December 8th, 2016 at 8:50:28 AM
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A few more key pieces of information:

1. Each computer (Level 1 & Level 2) have 66 cards loaded. So if we sell 100 of each type, there are 6600 Level 1 & 6600 Level 2 in play at the same time. If we sell 50 of each then we have 3300 Level 1 cards and 3300 Level 2 cards in play at the same time.

2. There is no cross checking of cards so duplicates may occur, There may be exact duplicates and there may also be duplicates in number only. Meaning, 2 cards have the same 25 numbers just in different positions. For example, there could be 5 cards all with B1, B2, B3, B4 and B5 on them but B1 is in the 1st, 2nd, 3rd, 4th and 5th position on each card. That would make the cards "different" in the eyes of the system.

3. We did an actual test playing 50 games with Double Bingo both ways and had a 7% increase in Level 2 winners and 7% decrease in Level 1 winners when we assigned the additional cards to Level 2. So I am fairly confident my theory is correct. However, I am looking for some more exact math to prove my theory.

My original theory was that we would see a 10% decrease in Level 2 winners when the cards assigned were adjusted since we change the % assigned to Level 2 by 10%. Our simulation run above of a 7% change seems to support my theory with some deviation.

Original Setup

60% Level 2

40% Level 1

Adjusted Setup

50% Level 2

50% Level 1

1. Each computer (Level 1 & Level 2) have 66 cards loaded. So if we sell 100 of each type, there are 6600 Level 1 & 6600 Level 2 in play at the same time. If we sell 50 of each then we have 3300 Level 1 cards and 3300 Level 2 cards in play at the same time.

2. There is no cross checking of cards so duplicates may occur, There may be exact duplicates and there may also be duplicates in number only. Meaning, 2 cards have the same 25 numbers just in different positions. For example, there could be 5 cards all with B1, B2, B3, B4 and B5 on them but B1 is in the 1st, 2nd, 3rd, 4th and 5th position on each card. That would make the cards "different" in the eyes of the system.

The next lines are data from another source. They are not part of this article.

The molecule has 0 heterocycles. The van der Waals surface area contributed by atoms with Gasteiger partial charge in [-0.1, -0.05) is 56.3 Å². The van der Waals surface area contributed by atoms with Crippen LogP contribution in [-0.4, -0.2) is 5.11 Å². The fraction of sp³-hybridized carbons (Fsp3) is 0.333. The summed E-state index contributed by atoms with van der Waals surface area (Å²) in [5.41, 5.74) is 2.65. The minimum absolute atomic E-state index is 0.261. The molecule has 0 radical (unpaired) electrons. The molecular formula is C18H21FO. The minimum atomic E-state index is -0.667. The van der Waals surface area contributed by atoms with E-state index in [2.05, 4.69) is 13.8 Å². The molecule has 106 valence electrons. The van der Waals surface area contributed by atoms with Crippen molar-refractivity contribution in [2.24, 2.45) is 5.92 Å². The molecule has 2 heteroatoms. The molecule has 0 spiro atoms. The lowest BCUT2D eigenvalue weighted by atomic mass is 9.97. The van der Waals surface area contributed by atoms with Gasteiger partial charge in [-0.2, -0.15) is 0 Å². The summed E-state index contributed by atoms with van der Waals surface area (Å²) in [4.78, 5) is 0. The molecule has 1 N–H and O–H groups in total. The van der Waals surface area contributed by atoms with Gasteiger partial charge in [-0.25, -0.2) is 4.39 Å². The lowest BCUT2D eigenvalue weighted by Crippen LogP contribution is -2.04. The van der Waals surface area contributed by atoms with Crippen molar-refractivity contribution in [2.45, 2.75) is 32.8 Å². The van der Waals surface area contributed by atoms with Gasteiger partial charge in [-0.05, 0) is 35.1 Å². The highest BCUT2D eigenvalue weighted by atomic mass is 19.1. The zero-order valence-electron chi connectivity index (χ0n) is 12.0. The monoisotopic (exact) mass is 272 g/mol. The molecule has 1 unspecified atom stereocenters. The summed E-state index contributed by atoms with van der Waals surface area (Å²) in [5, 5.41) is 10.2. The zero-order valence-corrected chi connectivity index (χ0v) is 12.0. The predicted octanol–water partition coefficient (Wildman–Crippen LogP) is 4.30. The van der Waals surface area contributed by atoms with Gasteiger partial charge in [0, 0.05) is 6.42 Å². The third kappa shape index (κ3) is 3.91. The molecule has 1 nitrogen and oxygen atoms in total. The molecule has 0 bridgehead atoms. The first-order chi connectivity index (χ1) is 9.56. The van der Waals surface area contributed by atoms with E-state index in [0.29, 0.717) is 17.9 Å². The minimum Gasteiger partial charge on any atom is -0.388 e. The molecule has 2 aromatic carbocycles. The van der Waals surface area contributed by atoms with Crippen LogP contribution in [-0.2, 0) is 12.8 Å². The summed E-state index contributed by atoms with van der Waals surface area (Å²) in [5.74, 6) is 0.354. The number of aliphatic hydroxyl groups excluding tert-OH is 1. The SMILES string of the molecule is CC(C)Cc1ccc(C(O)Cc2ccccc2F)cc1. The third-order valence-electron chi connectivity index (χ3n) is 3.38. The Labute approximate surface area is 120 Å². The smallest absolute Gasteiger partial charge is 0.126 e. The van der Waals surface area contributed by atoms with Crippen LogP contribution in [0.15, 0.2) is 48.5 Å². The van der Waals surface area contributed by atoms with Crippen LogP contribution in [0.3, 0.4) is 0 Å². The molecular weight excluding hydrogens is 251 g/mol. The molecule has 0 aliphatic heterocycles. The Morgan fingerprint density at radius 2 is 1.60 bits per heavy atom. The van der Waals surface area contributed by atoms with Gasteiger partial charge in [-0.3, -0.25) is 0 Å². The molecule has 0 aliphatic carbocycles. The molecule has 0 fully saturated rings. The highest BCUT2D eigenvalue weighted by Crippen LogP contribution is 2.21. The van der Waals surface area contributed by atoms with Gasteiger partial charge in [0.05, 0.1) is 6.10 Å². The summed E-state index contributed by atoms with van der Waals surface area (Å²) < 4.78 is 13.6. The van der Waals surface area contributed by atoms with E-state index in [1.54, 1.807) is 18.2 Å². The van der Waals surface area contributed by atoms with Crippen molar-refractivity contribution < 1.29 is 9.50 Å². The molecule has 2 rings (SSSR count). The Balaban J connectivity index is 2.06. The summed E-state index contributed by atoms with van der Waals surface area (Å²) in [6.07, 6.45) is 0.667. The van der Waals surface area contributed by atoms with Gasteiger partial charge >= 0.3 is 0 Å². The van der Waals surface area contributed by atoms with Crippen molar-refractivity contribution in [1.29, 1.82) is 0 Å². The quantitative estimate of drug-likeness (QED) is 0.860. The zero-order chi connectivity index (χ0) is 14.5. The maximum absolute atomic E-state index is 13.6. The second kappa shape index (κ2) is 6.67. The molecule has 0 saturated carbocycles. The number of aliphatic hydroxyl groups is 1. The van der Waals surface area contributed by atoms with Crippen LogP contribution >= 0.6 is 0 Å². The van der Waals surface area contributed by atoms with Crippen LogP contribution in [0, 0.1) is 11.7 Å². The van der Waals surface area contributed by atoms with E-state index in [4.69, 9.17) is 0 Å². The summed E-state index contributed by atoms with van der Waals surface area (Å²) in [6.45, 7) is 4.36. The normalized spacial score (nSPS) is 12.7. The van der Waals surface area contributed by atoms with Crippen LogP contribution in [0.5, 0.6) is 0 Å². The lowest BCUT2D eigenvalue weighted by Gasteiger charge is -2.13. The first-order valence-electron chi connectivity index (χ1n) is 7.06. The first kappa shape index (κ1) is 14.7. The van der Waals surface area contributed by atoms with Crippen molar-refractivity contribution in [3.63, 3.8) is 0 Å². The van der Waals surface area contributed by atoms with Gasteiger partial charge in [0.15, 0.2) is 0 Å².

3. We did an actual test playing 50 games with Double Bingo both ways and had a 7% increase in Level 2 winners and 7% decrease in Level 1 winners when we assigned the additional cards to Level 2. So I am fairly confident my theory is correct. However, I am looking for some more exact math to prove my theory.

My original theory was that we would see a 10% decrease in Level 2 winners when the cards assigned were adjusted since we change the % assigned to Level 2 by 10%. Our simulation run above of a 7% change seems to support my theory with some deviation.

Original Setup

60% Level 2

40% Level 1

Adjusted Setup

50% Level 2

50% Level 1

December 11th, 2016 at 6:17:16 PM
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I'm still not sure I understand the question, but as long as the ball draw is totally random, meaning each ball has the same chance and the draw is independent of the cards, then each card should have the same chance of winning any given pattern.

I'm aware of games where the ball draw is electronic that are not random.

As per your test, I would need to see information on the sample size to rule out that it isn't just expected variance likely behind the change.

I'm aware of games where the ball draw is electronic that are not random.

As per your test, I would need to see information on the sample size to rule out that it isn't just expected variance likely behind the change.

"For with much wisdom comes much sorrow." -- Ecclesiastes 1:18 (NIV)